When Rav Torchen asked how one should work on one’s emunah, the Chazon Ish answered that a person should turn to Hashem and ask for each and every thing he needs. And he gave the following example: “Let’s say you need to buy new shoes. You go to the shoe store and tell the owner that you would like comfortable ones that do not cost too much and will last a long time. Instead of only requesting that of the store owner, first turn to Hashem and say the same exact thing: ‘Hashem, I need new shoes. Please help me find ones that are not too expensive, are comfortable, long-lasting etc.’ And then, if Hashem gives you what you requested, immediately thank Him for it, as that will reinforce the reality that all is from Him.”
We have now learned an important way to make ourselves aware that Hashem is involved in every part of our lives: Daven in your own words (English is fine) and in great detail (as above) before everything you do. As a first step, let us take one action each day and ask Hashem to help us succeed with it. For example, Rav Avigdor Miller zt”l would say that many people have been hit by cars as they innocently cross the street. So, before you step off the curb, say a short prayer asking Hashem to protect you as you cross. (But don’t let anyone hear you, lest they make fun!)
A Great Ending
Besides for saying short prayers throughout the day, a person should, as I heard from Rav Elchonon Meir Fishman, mashgiach of Toras Moshe, add his or her own requests at the end of the weekday Shemoneh Esrei, right before we say “yihyu l’ratzon” (after which one takes three steps back). At that point, open your heart and ask Hashem for all your needs in whichever language you feel the most comfortable. If you are not married yet, or if your children are not married yet – even if they are still young – don’t wait! Now is the time to ask Hashem to find you or your children a good shidduch without any of the heartache and delays that many people unfortunately go through. Daven that each one of your children should always be healthy and have yiras Shamayim. The boys should be talmidei chachomim and the girls should be tzniyus, and so on and so forth.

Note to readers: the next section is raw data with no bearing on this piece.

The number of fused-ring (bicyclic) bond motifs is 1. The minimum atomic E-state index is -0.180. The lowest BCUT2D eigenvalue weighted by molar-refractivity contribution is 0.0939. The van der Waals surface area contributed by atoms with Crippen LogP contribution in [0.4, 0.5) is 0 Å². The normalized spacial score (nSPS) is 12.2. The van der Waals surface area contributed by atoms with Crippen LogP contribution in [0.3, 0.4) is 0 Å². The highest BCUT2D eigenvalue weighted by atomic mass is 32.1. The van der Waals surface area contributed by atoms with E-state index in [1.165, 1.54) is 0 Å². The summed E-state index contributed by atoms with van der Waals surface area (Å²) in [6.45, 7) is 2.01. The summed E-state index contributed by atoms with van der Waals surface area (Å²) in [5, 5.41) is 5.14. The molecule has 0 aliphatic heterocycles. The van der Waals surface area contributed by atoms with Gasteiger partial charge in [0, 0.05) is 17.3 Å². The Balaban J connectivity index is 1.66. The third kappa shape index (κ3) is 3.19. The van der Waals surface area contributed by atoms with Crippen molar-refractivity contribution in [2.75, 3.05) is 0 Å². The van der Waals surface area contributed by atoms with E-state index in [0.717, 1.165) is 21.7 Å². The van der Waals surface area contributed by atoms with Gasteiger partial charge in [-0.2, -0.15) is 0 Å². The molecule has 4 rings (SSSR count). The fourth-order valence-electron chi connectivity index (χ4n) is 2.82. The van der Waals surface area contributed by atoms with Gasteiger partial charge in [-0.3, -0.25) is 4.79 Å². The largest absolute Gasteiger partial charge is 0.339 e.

Rav Shimshon Pincus zt”l would say that we have treasure houses of presents waiting for us in Heaven – but they won’t come down until we open our mouths and ask! Ask Hashem for your heart’s desire – ask for anything – even the smallest, simplest things, and don’t be embarrassed. Nothing is small in Hashem’s Eyes! On the contrary, when we ask for small things, we make it clear that we are totally and completely dependent on Him. And then, even when we are going about our jobs and daily lives, it will be clear that we are not able to do anything without Hashem’s help.
However, Rav Fishman would add that since there is a rule that if we repeatedly ask Hashem for something He will sometimes give it to us even if it is not really in our best interests, we should conclude “v’hatzlicheini b’hatzlocha amitis – and give me true success.” Meaning, I only want this if it is truly good for me.
We are now in the month of Cheshvan, a perfect time to work on this concept. This is because the full name of the month is “Marcheshvan” and there are those who explain these words to mean “the lips are moving.” (See Ta’anis 22b “sifvassei d’ka mirachashon.”) That is, in this month our lips continue moving in prayer after all the tefillos of the month of Tishrei. If we keep our lips moving in prayer this month through all our personal tefillos to Hashem, hopefully they will continue moving all year long!
Rabbi Eliezer M. Niehaus